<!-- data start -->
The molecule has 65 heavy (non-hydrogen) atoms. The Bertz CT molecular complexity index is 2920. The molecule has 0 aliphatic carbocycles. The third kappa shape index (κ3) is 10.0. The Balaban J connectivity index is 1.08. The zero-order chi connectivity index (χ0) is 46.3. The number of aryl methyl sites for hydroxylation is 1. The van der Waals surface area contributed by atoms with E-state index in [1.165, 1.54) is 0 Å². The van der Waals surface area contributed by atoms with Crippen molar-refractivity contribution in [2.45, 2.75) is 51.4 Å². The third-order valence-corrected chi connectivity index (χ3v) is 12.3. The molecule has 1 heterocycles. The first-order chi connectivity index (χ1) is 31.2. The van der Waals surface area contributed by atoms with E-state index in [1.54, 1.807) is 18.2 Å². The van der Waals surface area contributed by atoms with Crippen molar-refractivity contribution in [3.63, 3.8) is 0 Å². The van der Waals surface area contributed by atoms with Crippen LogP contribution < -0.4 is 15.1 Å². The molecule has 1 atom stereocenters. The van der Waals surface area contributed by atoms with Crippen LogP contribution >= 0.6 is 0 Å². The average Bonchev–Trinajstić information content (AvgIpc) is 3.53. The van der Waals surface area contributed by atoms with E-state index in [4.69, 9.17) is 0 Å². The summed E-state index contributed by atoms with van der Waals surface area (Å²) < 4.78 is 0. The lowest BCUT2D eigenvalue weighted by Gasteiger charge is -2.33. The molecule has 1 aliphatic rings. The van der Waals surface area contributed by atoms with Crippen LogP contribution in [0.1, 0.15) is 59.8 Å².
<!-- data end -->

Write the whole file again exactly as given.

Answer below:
The molecule has 65 heavy (non-hydrogen) atoms. The Bertz CT molecular complexity index is 2920. The molecule has 0 aliphatic carbocycles. The third kappa shape index (κ3) is 10.0. The Balaban J connectivity index is 1.08. The zero-order chi connectivity index (χ0) is 46.3. The number of aryl methyl sites for hydroxylation is 1. The van der Waals surface area contributed by atoms with E-state index in [1.165, 1.54) is 0 Å². The van der Waals surface area contributed by atoms with Crippen molar-refractivity contribution in [2.45, 2.75) is 51.4 Å². The third-order valence-corrected chi connectivity index (χ3v) is 12.3. The molecule has 1 heterocycles. The first-order chi connectivity index (χ1) is 31.2. The van der Waals surface area contributed by atoms with E-state index in [1.54, 1.807) is 18.2 Å². The van der Waals surface area contributed by atoms with Crippen molar-refractivity contribution in [3.63, 3.8) is 0 Å². The van der Waals surface area contributed by atoms with Crippen LogP contribution < -0.4 is 15.1 Å². The molecule has 1 atom stereocenters. The van der Waals surface area contributed by atoms with Crippen LogP contribution >= 0.6 is 0 Å². The average Bonchev–Trinajstić information content (AvgIpc) is 3.53. The van der Waals surface area contributed by atoms with E-state index in [4.69, 9.17) is 0 Å². The summed E-state index contributed by atoms with van der Waals surface area (Å²) < 4.78 is 0. The lowest BCUT2D eigenvalue weighted by Gasteiger charge is -2.33. The molecule has 1 aliphatic rings. The van der Waals surface area contributed by atoms with Crippen LogP contribution in [0.1, 0.15) is 59.8 Å².